That's censoring history because it becomes politically incorrect.  That's not right.  What some of the feminists like to do is to broaden the context of their agenda that it includes things that we can no longer change like history.  That's when their arguments fall apart, and put us where we are right now.  Don't bring back old games like Mario and Zelda, or even games that have been released, as if asking the developers to recall and change.  These games have sit well in many people's hearts.  Attacking and labeling these games as sexist won't make a convincing argument.


In Topic: What can we do to help remove the industry misconception?

19 October 2014 - 11:37 PM


Just males?

Predominantly, but I was specifically talking about the group of people who launched the death/rape threats.  If there were females among them, that'd be bewildering.

 


I don't know about you, but when I've worked for game developers, we've made the games that we've been paid to make, and the people paying don't give a shit what the game is - it's just an investment to them.
So the Gender make-up of the coding team doesn't make much difference.

Sure, but there are people who direct these games, right?

 

My suggestions is that, if you can't convince the big companies (they are usually market driven), female indie developers should work on their own games, and produce something that triumphs over other games, both popularity and financial-wise.


In Topic: What can we do to help remove the industry misconception?

19 October 2014 - 10:55 AM




I think the problem, from reading more, is that it appears that when people say "gaming industry" they seem to be clumping everything into that phrase (gamers, developers, publishers, reviewers, critics, etc.).

 

That's correct.  Gamers aren't particularly a charming population to pick from either.  We are talking about the gamut of males from kids, adolescence, to 40-year olds.  We don't know where these death and rape threats come from.  Anyone with an access to the Internet can launch a death threat.  Most people love to bark but lack the balls to execute.  So to quote the entire game industry from these segment of population alone is not quite an accurate representation, but it's very sensational.  The media loves it.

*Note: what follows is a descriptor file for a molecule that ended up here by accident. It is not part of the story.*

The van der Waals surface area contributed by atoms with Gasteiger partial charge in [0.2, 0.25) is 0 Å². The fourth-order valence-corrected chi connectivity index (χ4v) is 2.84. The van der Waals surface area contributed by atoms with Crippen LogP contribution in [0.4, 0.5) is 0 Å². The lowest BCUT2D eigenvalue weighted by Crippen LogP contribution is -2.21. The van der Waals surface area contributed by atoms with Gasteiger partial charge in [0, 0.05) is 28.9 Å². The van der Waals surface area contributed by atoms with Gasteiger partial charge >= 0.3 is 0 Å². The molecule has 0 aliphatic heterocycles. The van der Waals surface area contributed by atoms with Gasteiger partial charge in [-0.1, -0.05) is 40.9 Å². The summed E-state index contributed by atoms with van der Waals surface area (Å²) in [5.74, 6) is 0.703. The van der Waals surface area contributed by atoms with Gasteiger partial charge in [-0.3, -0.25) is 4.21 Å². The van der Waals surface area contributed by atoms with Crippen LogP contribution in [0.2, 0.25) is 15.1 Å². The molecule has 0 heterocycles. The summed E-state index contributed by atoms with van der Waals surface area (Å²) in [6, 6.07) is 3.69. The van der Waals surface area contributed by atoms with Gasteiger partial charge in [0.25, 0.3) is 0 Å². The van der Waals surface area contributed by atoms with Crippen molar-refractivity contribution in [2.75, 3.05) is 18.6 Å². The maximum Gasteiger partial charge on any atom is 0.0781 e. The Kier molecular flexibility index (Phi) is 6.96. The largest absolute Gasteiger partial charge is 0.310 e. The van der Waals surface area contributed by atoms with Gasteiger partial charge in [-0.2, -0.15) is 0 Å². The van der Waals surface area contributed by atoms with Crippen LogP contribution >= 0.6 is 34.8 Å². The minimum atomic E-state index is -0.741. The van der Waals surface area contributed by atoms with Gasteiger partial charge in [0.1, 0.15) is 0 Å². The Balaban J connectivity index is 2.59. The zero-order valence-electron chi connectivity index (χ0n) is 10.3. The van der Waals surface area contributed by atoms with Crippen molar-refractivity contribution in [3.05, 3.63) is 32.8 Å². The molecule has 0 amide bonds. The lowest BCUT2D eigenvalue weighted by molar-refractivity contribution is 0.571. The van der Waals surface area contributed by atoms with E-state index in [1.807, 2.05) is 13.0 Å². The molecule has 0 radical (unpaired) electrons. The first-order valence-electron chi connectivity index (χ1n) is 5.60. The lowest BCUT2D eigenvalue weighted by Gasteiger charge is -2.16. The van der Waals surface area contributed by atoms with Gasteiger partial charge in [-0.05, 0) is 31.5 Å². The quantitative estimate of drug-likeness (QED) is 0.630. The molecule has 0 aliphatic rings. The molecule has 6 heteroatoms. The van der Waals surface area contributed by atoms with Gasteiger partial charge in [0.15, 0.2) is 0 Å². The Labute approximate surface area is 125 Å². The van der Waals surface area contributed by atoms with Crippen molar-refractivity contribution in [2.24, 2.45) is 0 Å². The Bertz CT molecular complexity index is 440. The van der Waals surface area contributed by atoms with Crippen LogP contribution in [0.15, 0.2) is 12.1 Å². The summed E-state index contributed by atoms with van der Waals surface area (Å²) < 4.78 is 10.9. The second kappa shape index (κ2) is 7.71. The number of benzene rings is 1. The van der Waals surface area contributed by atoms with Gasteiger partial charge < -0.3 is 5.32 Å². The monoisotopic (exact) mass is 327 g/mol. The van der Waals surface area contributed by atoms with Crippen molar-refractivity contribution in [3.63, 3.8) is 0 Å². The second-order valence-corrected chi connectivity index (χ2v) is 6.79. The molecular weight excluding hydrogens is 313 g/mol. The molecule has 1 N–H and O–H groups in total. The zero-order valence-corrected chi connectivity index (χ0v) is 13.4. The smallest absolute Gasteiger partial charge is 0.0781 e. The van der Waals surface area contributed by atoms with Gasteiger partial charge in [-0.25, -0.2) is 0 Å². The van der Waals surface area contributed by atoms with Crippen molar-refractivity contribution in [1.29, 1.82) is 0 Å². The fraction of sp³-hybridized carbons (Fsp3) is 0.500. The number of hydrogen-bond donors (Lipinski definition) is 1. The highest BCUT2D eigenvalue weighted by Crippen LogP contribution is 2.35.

However, to bash the entire game industry and all the games it has created simply because some individually-picked games show sexualized gender is also what causes this uproar.

 

When you put 12 boys in one place, what do you think they would do?  They would do boyish stuff.

When you put 12 girls in one place, what do you think they would do?  They would do girlish stuff.

 

Game industry is heavily dominated by men now.  So, naturally, the byproduct of such community will be oriented toward men, whether that's robots, explosions, big cars, big guns, or sexualized women.  I don't know why women aren't attracted to science or game industry in the first place, but you can't blame the entire industry simply because of lack of interest from one particular gender.  If I am not attracted to fashion, should I blame the industry for focusing too much on women?  Shall I boycott stores like Macy's and JCPenney for allocating 80% of their floor space for women products, and the other 10% kids and 10% men?

 

You can't blame men for being men, and likewise you can't blame women for being women.  Why is that when men have problems, we are told to suck it up and be strong, but when women have the problems, everyone else has to accommodate?

 

If women want the change, I think they should just move forward and change it.  Death threats?  Bring it.  Get shotguns.  Nobody said life is easy or fair.  It's never been.